Rascal Flatts Hold the Line

Trio Continue Ownership of Album and Singles Charts

Looks like they’re going to have to send in a SWAT team to topple Rascal Flatts from the top of Billboard’s country albums and singles charts. The fortunate trio’s Me and My Gang CD stays at No. 1 for the second straight week, while its single, “What Hurts the Most,” holds the summit for the fourth week in a row.

Because of Flatts’ sales muscle — more than 1 million copies out the door in just two weeks — Toby Keith’s new album, White Trash With Money, has to settle for a debut at No. 2. In doing so, he shoulders Tim McGraw’s Greatest Hits Vol. 2 back to the No. 3 spot. Alan Jackson’s Precious Memories and Carrie Underwood’s Some Hearts also take a step backward to the No. 4 and 5 slots, respectively.

Johnny Cash’s music continues to make a strong showing with The Legend of Johnny Cash and the Walk the Line soundtrack standing at No. 7 and No. 9. Jeff Bates’ Leave the Light On makes its entry at a solid No. 12. Keith’s and Bates’ are the only two new albums that came on this week.

Shooter Jennings’ Electric Rodeo and actor John Corbett’s self-titled collection have both dropped precipitously from the entry perches they occupied last week. Jennings slides from No. 12 to 29 and Corbett from No. 45 to 59. Of the 75 albums on the chart, 29 have already made it to No. 1.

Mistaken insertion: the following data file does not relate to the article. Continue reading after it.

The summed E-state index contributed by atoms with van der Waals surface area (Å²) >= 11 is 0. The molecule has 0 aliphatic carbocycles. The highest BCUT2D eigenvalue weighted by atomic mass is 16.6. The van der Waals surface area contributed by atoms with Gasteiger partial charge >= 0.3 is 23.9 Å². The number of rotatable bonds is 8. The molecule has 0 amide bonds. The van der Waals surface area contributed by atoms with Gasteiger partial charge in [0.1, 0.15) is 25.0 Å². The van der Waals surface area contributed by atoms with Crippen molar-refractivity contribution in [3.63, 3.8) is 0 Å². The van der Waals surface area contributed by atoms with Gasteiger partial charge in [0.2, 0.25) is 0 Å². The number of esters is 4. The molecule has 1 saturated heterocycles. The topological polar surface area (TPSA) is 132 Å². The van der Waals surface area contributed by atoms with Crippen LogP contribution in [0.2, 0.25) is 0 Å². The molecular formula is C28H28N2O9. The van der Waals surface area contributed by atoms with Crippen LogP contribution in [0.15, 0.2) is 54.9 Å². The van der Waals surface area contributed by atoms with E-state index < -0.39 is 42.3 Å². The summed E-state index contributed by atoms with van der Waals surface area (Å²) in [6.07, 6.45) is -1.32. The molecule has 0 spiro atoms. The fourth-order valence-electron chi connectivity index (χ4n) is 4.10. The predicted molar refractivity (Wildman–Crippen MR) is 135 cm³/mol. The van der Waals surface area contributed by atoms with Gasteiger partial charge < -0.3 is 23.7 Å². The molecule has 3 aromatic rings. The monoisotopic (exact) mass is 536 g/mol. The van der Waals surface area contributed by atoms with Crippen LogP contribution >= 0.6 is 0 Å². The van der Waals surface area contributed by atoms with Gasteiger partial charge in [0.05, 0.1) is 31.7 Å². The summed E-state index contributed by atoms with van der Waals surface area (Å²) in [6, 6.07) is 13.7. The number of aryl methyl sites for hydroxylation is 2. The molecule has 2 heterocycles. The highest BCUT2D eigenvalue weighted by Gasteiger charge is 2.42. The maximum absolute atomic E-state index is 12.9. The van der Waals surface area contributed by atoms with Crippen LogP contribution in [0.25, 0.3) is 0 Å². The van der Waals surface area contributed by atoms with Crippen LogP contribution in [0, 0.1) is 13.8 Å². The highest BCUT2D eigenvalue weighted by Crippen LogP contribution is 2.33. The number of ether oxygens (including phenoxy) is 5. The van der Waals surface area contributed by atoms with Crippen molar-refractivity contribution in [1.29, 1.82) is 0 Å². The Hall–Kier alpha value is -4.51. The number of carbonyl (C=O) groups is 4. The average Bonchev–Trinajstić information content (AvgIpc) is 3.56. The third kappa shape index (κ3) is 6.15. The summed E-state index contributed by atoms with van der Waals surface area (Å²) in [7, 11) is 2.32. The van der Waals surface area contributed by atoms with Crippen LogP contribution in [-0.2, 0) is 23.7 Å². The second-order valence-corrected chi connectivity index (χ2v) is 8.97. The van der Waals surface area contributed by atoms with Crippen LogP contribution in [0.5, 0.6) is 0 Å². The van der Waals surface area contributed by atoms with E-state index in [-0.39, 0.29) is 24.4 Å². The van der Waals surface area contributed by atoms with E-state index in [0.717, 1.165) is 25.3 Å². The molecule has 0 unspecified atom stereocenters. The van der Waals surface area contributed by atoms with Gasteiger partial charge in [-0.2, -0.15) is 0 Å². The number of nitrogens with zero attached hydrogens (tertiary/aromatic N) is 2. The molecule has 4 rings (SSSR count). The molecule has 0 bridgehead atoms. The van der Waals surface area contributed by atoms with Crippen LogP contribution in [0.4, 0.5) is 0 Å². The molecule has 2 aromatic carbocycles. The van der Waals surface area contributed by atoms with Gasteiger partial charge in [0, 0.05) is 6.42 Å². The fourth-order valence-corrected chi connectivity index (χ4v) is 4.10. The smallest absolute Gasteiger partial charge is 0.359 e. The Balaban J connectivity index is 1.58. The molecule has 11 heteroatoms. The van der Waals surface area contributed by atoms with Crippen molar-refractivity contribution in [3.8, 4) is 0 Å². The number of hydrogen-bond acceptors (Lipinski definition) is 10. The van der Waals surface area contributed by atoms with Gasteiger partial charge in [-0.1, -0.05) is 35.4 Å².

Traffic is still gridlocked on the singles listings, too. “Who Says You Can’t Go Home,” Jon Bon Jovi’s duet with Sugarland’s Jennifer Nettles, spends it second week at No. 2. Keith’s “Get Drunk and Be Somebody” remains blocked at No. 3 for a second week. However, Jason Aldean’s “Why” hops from No. 9 to 4. Keith Urban’s “Tonight I Wanna Cry” retreats from No. 4 to 5.

In his best showing ever, Jack Ingram continues to edge toward the top. His “Wherever You Are” advances from No. 7 to 6. Faith Hill’s “The Lucky One” scoots from No. 10 to 7.

There are only three new singles on the chart this week — Keith’s “A Little Too Late,” which comes in highest at No. 45; his friend and co-writer Scotty Emerick’s “What’s Up With That,” bowing at No. 56; and Ray Scott’s “Gone Either Way,” stepping in at No. 59.

Garth Brooks’ “That Girl Is a Cowboy” makes a healthy stride from No. 48, where it entered last week, to No. 42. Now up to No. 25, Kenny Rogers’ “I Can’t Unlove You” is his highest-charting effort since “Buy Me a Rose” went No. 1 in 2000.

The Dixie Chicks’ “Not Ready to Make Nice” spends its second week at No. 37, a notch behind the single’s highest chart ranking to date. Sara Evans’ “Coalmine” stays at No. 60, where it debuted last week.

We could say the week was “ho hum,” but that would be glamorizing it.

Edward Morris is a veteran of country music journalism. He lives in Nashville, Tennessee, and is a frequent contributor to CMT.com.